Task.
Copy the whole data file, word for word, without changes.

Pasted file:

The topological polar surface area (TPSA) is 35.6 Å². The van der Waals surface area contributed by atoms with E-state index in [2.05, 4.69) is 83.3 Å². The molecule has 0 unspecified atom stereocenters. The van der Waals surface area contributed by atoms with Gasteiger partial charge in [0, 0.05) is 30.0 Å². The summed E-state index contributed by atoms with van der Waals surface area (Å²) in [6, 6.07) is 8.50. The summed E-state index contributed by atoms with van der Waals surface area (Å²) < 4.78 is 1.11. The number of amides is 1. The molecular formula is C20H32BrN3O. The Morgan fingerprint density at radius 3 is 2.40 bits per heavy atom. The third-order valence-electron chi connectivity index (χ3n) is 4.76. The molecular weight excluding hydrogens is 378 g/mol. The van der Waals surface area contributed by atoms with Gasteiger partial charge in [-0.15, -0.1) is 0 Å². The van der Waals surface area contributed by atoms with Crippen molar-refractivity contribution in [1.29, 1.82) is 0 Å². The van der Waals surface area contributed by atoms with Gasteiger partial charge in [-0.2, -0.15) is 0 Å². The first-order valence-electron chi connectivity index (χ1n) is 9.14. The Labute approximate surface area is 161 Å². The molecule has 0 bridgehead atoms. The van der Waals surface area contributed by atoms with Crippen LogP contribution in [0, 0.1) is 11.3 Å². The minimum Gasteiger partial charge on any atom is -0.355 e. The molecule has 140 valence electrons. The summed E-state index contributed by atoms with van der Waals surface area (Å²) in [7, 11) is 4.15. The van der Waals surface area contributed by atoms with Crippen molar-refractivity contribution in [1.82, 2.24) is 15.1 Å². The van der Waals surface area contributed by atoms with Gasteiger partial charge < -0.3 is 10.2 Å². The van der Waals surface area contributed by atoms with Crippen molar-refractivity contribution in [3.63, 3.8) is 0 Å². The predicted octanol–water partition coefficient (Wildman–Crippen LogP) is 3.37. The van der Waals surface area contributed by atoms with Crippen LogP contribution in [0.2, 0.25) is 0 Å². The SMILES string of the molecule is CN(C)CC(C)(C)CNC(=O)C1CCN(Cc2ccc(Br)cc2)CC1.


The topological polar surface area (TPSA) is 35.6 Å². The van der Waals surface area contributed by atoms with E-state index in [2.05, 4.69) is 83.3 Å². The molecule has 0 unspecified atom stereocenters. The van der Waals surface area contributed by atoms with Gasteiger partial charge in [0, 0.05) is 30.0 Å². The summed E-state index contributed by atoms with van der Waals surface area (Å²) in [6, 6.07) is 8.50. The summed E-state index contributed by atoms with van der Waals surface area (Å²) < 4.78 is 1.11. The number of amides is 1. The molecular formula is C20H32BrN3O. The Morgan fingerprint density at radius 3 is 2.40 bits per heavy atom. The third-order valence-electron chi connectivity index (χ3n) is 4.76. The molecular weight excluding hydrogens is 378 g/mol. The van der Waals surface area contributed by atoms with Gasteiger partial charge in [-0.15, -0.1) is 0 Å². The van der Waals surface area contributed by atoms with Crippen molar-refractivity contribution in [1.29, 1.82) is 0 Å². The van der Waals surface area contributed by atoms with Gasteiger partial charge in [-0.2, -0.15) is 0 Å². The first-order valence-electron chi connectivity index (χ1n) is 9.14. The Labute approximate surface area is 161 Å². The molecule has 0 bridgehead atoms. The van der Waals surface area contributed by atoms with Crippen LogP contribution in [0, 0.1) is 11.3 Å². The minimum Gasteiger partial charge on any atom is -0.355 e. The molecule has 140 valence electrons. The summed E-state index contributed by atoms with van der Waals surface area (Å²) in [7, 11) is 4.15. The van der Waals surface area contributed by atoms with Crippen molar-refractivity contribution in [1.82, 2.24) is 15.1 Å². The van der Waals surface area contributed by atoms with Gasteiger partial charge < -0.3 is 10.2 Å². The van der Waals surface area contributed by atoms with Crippen molar-refractivity contribution in [3.63, 3.8) is 0 Å². The predicted octanol–water partition coefficient (Wildman–Crippen LogP) is 3.37. The van der Waals surface area contributed by atoms with Crippen LogP contribution in [0.2, 0.25) is 0 Å². The SMILES string of the molecule is CN(C)CC(C)(C)CNC(=O)C1CCN(Cc2ccc(Br)cc2)CC1.